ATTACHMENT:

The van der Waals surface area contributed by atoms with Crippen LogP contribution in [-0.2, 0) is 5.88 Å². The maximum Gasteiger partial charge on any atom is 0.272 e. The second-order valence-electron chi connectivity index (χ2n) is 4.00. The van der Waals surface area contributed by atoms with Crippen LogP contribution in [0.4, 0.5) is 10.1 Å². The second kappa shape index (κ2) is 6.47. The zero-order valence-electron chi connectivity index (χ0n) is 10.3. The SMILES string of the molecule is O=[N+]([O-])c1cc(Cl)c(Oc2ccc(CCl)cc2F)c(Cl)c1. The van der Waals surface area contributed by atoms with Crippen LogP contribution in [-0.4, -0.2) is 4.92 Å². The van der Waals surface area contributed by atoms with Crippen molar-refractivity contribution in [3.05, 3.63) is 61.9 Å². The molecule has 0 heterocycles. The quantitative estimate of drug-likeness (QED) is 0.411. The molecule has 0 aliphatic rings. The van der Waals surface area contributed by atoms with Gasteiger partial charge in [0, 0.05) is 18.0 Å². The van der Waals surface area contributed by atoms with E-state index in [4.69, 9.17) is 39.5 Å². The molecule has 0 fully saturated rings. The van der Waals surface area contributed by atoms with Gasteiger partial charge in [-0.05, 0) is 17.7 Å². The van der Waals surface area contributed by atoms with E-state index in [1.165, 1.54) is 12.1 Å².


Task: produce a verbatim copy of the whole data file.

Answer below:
The van der Waals surface area contributed by atoms with Crippen LogP contribution in [-0.2, 0) is 5.88 Å². The maximum Gasteiger partial charge on any atom is 0.272 e. The second-order valence-electron chi connectivity index (χ2n) is 4.00. The van der Waals surface area contributed by atoms with Crippen LogP contribution in [0.4, 0.5) is 10.1 Å². The second kappa shape index (κ2) is 6.47. The zero-order valence-electron chi connectivity index (χ0n) is 10.3. The SMILES string of the molecule is O=[N+]([O-])c1cc(Cl)c(Oc2ccc(CCl)cc2F)c(Cl)c1. The van der Waals surface area contributed by atoms with Crippen LogP contribution in [-0.4, -0.2) is 4.92 Å². The van der Waals surface area contributed by atoms with Crippen molar-refractivity contribution in [3.05, 3.63) is 61.9 Å². The molecule has 0 heterocycles. The quantitative estimate of drug-likeness (QED) is 0.411. The molecule has 0 aliphatic rings. The van der Waals surface area contributed by atoms with Gasteiger partial charge in [0, 0.05) is 18.0 Å². The van der Waals surface area contributed by atoms with E-state index in [4.69, 9.17) is 39.5 Å². The molecule has 0 fully saturated rings. The van der Waals surface area contributed by atoms with Gasteiger partial charge in [-0.05, 0) is 17.7 Å². The van der Waals surface area contributed by atoms with E-state index in [1.165, 1.54) is 12.1 Å².